They’ve set up a little museum and so there’s a co-op that they encourage people to sell through, so there’s not that jealousy. You can walk through the whole village seeing people making this without any hard sell, which is a completely great sales technique because in India there’s not that many places where you can do that. And you can walk around and learn about what’s happening and I think people feel much more inclined to buy. It’s so successful that even while we were there some guys in business suits came in getting orders for stuff they were selling remotely.
So I think they’ve been really small scale but really successful. In Myanmar, Sumo, who is this gentleman here — Sumo, said just like the wrestler — is a young entrepreneur and he is working with women who are doing textiles — buying the textiles and selling them as they are. That’s a Chin blanket but he’s also turning them into other products to expand the market, and create more market for these women. I thought I put the right picture up there [points to slide], there’s a fantastic bag made out of one of these blankets, which of course I had to buy. But he does these shoes that are behind there [points to slide] and they’re all out of traditional Myanmar textiles.
And so one of the things that people are doing quite often is — and you question, is this safeguarding the intangible cultural heritage? And they say, ‘Yes. Because it keeps people doing, they won’t do it otherwise unless there’s a market for it. And not enough people are going to buy a Chin blanket.’ These things can take three months to make sometimes, they can take quite a long time because all the dyes and that are natural as well.
I visited this bronze-casting workshop in Mandalay and it’s the [inaudible] Bronze Casting Workshop and the owner showed me around, and it’s been there for years, it’s always been in this area. In Mandalay when King Mindon set up the city, he set it up in this grid system and there’s these like little voids between the grid at some — I’m not sure I’d ever find my way around it, so people would describe a thing as a coordinate. ‘Oh, it’s between 37th and 36th and 47th and 48th Street.’ And you’d go, ‘What?’ Anyway, so these have these grids and the industries are still in the places where they were assigned. So each area had like industries that were assigned to it to create a workforce, create an employment force.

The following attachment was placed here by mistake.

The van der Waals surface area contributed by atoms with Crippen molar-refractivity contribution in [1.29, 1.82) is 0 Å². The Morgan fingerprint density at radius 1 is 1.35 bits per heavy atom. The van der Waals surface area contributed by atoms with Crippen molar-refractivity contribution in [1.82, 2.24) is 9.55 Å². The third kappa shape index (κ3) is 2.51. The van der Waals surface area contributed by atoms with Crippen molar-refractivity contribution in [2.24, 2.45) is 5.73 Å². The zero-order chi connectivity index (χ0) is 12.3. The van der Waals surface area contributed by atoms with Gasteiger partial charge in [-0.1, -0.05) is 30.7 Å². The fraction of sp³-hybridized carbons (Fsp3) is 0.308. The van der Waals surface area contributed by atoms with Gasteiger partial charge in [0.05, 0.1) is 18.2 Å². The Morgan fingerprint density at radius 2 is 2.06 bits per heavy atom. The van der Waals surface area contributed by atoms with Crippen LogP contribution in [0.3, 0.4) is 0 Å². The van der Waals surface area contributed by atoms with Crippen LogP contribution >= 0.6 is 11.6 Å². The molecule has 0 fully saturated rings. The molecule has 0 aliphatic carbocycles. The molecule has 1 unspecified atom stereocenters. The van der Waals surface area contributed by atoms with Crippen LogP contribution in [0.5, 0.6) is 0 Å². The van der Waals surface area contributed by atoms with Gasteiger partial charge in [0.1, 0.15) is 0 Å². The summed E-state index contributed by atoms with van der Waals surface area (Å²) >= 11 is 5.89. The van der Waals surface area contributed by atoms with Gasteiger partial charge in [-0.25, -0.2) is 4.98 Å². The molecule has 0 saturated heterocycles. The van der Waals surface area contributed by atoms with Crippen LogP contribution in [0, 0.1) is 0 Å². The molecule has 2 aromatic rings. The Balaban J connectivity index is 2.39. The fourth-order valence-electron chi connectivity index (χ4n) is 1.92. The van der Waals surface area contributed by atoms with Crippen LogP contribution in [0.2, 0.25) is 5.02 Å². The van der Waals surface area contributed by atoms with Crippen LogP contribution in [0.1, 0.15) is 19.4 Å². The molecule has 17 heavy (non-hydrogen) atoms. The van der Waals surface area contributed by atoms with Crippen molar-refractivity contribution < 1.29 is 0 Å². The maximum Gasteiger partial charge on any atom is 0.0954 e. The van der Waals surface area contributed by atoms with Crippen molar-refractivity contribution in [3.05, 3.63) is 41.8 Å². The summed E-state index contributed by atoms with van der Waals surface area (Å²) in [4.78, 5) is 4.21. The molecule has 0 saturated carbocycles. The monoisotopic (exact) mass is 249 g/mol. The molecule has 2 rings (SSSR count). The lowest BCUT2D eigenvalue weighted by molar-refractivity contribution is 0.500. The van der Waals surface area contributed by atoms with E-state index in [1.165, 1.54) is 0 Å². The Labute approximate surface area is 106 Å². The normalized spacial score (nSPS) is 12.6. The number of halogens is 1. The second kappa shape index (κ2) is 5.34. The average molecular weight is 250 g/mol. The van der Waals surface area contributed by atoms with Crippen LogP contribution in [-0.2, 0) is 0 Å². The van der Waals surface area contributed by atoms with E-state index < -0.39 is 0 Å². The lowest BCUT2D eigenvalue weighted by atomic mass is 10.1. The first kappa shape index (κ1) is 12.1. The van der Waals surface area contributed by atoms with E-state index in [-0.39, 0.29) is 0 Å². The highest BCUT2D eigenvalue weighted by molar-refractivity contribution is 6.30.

So, in this one, they make those large bronze Buddhas; they also make other things. They make a few trophy statues of generals and stuff and other bits and pieces as well, but their big trade is in these large Buddhas. They say the business is really booming. They’ve just sold three large Buddhas which are — we’re talking something huge to South Africa of all places, who knew? But so they’re actually the only place in Myanmar where these are made.
They’re all done, again, with a lost-wax method, or a variation of it, and the first step is to build these mud figures which are quite complex. It takes a long time because they’ve got to dry in between, before the gentleman whose head you can just see [points to slide] is actually putting the intricate details on them. Often the fingers are formed separately and then joined on later.
And the clay is a special clay that comes from a river which is quite a way away. And I said, ‘Don’t you use local soil?’ ‘No.’ It’s all from this one place. So there’s always this interconnection in these things where there’s different — you touch on the intangible cultural heritage in one area and it’s linked to all these other areas that supply it.
So, they basically build these things, then they cover them in this sort of a wax, it’s like your old grandma’s floor tiles, you know? The old lino floor tiles which they make out of wax and they mix something with it. I don’t know what it is, like a kerosene-type stuff, some sort of oil. And then they form it into these squares and then they warm it in the sun. Once this is built, they put it all over it and smooth it all over it, and then they make another mould over the top. Then they pour hot bronze in and they cook this baby overnight. So at 5pm in the evening the fire is lit, ready to go, and when they come back at 5am in the morning they open it up.